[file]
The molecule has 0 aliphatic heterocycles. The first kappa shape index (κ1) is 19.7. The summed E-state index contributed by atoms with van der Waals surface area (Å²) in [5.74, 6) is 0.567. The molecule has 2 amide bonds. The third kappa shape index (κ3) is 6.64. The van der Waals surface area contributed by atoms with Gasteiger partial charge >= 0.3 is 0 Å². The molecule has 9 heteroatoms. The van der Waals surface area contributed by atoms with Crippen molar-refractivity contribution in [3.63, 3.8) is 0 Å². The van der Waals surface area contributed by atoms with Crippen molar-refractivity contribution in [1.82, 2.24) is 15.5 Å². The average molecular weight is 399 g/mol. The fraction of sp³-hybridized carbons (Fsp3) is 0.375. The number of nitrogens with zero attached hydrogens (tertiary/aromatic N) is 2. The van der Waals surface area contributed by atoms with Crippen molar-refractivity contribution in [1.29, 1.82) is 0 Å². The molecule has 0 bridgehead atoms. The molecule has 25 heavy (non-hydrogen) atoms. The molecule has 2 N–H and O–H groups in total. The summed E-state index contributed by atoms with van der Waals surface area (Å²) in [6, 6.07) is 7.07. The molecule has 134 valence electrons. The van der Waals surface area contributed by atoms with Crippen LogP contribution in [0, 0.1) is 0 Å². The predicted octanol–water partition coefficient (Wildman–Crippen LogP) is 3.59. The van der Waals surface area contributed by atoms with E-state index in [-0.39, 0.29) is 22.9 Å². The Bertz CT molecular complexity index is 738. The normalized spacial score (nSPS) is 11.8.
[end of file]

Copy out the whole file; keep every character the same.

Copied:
The molecule has 0 aliphatic heterocycles. The first kappa shape index (κ1) is 19.7. The summed E-state index contributed by atoms with van der Waals surface area (Å²) in [5.74, 6) is 0.567. The molecule has 2 amide bonds. The third kappa shape index (κ3) is 6.64. The van der Waals surface area contributed by atoms with Gasteiger partial charge >= 0.3 is 0 Å². The molecule has 9 heteroatoms. The van der Waals surface area contributed by atoms with Crippen molar-refractivity contribution in [3.63, 3.8) is 0 Å². The van der Waals surface area contributed by atoms with Crippen molar-refractivity contribution in [1.82, 2.24) is 15.5 Å². The average molecular weight is 399 g/mol. The fraction of sp³-hybridized carbons (Fsp3) is 0.375. The number of nitrogens with zero attached hydrogens (tertiary/aromatic N) is 2. The van der Waals surface area contributed by atoms with Crippen molar-refractivity contribution in [1.29, 1.82) is 0 Å². The molecule has 0 bridgehead atoms. The molecule has 25 heavy (non-hydrogen) atoms. The molecule has 2 N–H and O–H groups in total. The summed E-state index contributed by atoms with van der Waals surface area (Å²) in [6, 6.07) is 7.07. The molecule has 134 valence electrons. The van der Waals surface area contributed by atoms with Crippen LogP contribution in [0, 0.1) is 0 Å². The predicted octanol–water partition coefficient (Wildman–Crippen LogP) is 3.59. The van der Waals surface area contributed by atoms with E-state index in [-0.39, 0.29) is 22.9 Å². The Bertz CT molecular complexity index is 738. The normalized spacial score (nSPS) is 11.8.